IDG Contributor Network: Is it even possible to overcome built-in AI/ML bias?

0 Posted by - 25th September 2019 - Technology

Machines are fed mounds and mounds of data to extrapolate, interpret and learn.  Unlike humans, algorithms are ill-equipped to consciously counteract learned biases because although we would like to believe AI/ML correlates to human thinking, it really doesn’t. AI/ML has created what we have determined to be the newest industrial revolution by giving computers the ability to interpret human language and without intention, it has learned human biases as well.

So, where does the data being used by AI/ML systems come from? Most of this historical data comes from the same type of people who created the algorithms and the programs using the algorithms which until recently has been those socio-economically above average and male. So “without thinking” or intent, gender and racial biases have dominated the AI/ML learning process. An AI/ML system is not capable of “thinking on its feet” or reversing this bias once it makes a decision. The point is AI/ML systems are bias because humans are innately biased and AI/ML systems are not capable of moral decisions only humans are; at least not yet any way.

Research has shown recruiting (HR) software is biased

Much research shows that as machines are acquiring human-like language capabilities, they are also absorbing deeply ingrained human biases concealed within language patterns. Within recruiting (HR) selection software, this means a resume may not make the “first cut” based on the language and pattern recognition of the resume not based on the skills. As time passes, writing resumes has become an art and science; this alone is a skill belonging to a data scientist coupled with a professional writer; above all someone highly language educated with an analytical mind. How many professional writers are capable of being data scientists? Our educational system needs to address this because I believe that everyone will need to be a highly skilled data scientist or have access to one quickly and easily.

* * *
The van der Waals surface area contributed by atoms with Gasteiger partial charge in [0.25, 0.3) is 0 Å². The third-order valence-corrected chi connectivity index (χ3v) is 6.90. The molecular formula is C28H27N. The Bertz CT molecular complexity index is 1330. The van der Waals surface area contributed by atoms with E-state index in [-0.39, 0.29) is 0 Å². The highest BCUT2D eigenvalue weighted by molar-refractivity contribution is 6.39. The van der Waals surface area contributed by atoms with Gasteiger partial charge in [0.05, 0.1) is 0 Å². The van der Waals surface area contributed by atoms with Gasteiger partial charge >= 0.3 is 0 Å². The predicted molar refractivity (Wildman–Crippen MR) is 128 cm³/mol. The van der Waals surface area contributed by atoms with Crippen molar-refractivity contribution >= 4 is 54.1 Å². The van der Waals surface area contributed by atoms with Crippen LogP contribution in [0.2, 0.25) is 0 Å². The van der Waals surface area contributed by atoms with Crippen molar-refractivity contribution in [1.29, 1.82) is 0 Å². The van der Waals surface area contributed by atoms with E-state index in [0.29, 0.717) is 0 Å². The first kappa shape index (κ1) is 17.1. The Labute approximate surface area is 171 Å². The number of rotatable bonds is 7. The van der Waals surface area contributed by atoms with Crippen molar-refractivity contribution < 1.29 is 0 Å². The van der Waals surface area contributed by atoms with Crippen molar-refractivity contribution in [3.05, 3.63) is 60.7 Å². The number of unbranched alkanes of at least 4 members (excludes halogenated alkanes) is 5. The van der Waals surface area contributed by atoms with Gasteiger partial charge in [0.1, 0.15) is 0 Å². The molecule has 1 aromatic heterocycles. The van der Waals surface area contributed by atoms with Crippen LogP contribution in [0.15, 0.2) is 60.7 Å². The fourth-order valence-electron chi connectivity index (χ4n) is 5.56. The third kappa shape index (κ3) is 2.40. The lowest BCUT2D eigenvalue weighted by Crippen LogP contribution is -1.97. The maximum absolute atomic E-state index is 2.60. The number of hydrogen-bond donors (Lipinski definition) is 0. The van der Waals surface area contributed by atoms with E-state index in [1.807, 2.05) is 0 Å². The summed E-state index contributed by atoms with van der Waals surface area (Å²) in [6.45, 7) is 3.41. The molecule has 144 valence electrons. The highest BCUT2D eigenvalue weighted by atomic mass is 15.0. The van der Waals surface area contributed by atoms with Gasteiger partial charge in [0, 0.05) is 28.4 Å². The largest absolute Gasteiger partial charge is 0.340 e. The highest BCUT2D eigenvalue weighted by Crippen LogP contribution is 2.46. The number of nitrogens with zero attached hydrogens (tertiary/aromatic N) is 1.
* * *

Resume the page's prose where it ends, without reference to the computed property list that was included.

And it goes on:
Recent research has shown through implicit mathematical word association tests that categorize pleasant word versus unpleasant word associations, human psychological biases in AI/ML systems can be exposed. Words associated to “flowers” versus “insects” have been determined as psychologically more pleasant. Professional results for women are seen with gender biases through the words “female” and “woman” as associated with humanities professions and with the home. On the other hand, “male” and “man” algorithms result in associations with math, science and engineering professions.  European American names perceiving to be more Anglo-Saxon were heavily associated with the words “gift” or “happy” while African American names were associated with unpleasant words.

Statistically, research shows that even with an identical coefficient of variation (CV) of 50% a European American is still more likely to be interviewed over an African American.

“The coefficient of variation (CV) represents the ratio of the standard deviation to the mean, and it is a useful statistic for comparing the degree of variation from one data series to another, even if the means are drastically different from one another.”

read more at by Robin Austin